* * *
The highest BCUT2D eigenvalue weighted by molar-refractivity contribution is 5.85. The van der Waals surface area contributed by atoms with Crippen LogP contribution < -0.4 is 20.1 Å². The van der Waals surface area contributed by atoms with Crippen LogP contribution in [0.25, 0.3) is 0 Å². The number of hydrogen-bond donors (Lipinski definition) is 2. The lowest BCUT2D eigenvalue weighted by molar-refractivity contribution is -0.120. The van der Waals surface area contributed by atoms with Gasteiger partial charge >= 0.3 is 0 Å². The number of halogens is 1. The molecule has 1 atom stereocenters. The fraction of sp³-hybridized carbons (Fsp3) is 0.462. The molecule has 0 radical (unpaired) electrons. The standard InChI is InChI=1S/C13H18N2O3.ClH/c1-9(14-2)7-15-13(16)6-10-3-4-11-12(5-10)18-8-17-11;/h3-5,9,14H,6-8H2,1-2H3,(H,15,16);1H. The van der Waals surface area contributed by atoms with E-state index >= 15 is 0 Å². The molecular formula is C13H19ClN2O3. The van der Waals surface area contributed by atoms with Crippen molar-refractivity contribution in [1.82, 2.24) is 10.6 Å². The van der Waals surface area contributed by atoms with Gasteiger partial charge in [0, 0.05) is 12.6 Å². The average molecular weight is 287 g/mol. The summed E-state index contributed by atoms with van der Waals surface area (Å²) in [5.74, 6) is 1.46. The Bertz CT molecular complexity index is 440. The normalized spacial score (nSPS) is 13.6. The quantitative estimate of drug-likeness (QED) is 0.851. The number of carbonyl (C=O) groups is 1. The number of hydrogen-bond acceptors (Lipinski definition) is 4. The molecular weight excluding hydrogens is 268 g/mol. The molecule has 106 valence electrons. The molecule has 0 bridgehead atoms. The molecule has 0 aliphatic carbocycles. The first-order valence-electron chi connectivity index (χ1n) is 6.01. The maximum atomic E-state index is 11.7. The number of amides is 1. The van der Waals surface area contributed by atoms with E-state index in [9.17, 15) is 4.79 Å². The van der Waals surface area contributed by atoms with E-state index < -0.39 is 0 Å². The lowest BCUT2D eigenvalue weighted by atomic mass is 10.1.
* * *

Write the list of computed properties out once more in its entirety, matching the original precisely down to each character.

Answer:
The highest BCUT2D eigenvalue weighted by molar-refractivity contribution is 5.85. The van der Waals surface area contributed by atoms with Crippen LogP contribution < -0.4 is 20.1 Å². The van der Waals surface area contributed by atoms with Crippen LogP contribution in [0.25, 0.3) is 0 Å². The number of hydrogen-bond donors (Lipinski definition) is 2. The lowest BCUT2D eigenvalue weighted by molar-refractivity contribution is -0.120. The van der Waals surface area contributed by atoms with Gasteiger partial charge >= 0.3 is 0 Å². The number of halogens is 1. The molecule has 1 atom stereocenters. The fraction of sp³-hybridized carbons (Fsp3) is 0.462. The molecule has 0 radical (unpaired) electrons. The standard InChI is InChI=1S/C13H18N2O3.ClH/c1-9(14-2)7-15-13(16)6-10-3-4-11-12(5-10)18-8-17-11;/h3-5,9,14H,6-8H2,1-2H3,(H,15,16);1H. The van der Waals surface area contributed by atoms with E-state index >= 15 is 0 Å². The molecular formula is C13H19ClN2O3. The van der Waals surface area contributed by atoms with Crippen molar-refractivity contribution in [1.82, 2.24) is 10.6 Å². The van der Waals surface area contributed by atoms with Gasteiger partial charge in [0, 0.05) is 12.6 Å². The average molecular weight is 287 g/mol. The summed E-state index contributed by atoms with van der Waals surface area (Å²) in [5.74, 6) is 1.46. The Bertz CT molecular complexity index is 440. The normalized spacial score (nSPS) is 13.6. The quantitative estimate of drug-likeness (QED) is 0.851. The number of carbonyl (C=O) groups is 1. The number of hydrogen-bond acceptors (Lipinski definition) is 4. The molecular weight excluding hydrogens is 268 g/mol. The molecule has 106 valence electrons. The molecule has 0 bridgehead atoms. The molecule has 0 aliphatic carbocycles. The first-order valence-electron chi connectivity index (χ1n) is 6.01. The maximum atomic E-state index is 11.7. The number of amides is 1. The van der Waals surface area contributed by atoms with E-state index in [9.17, 15) is 4.79 Å². The van der Waals surface area contributed by atoms with E-state index < -0.39 is 0 Å². The lowest BCUT2D eigenvalue weighted by atomic mass is 10.1.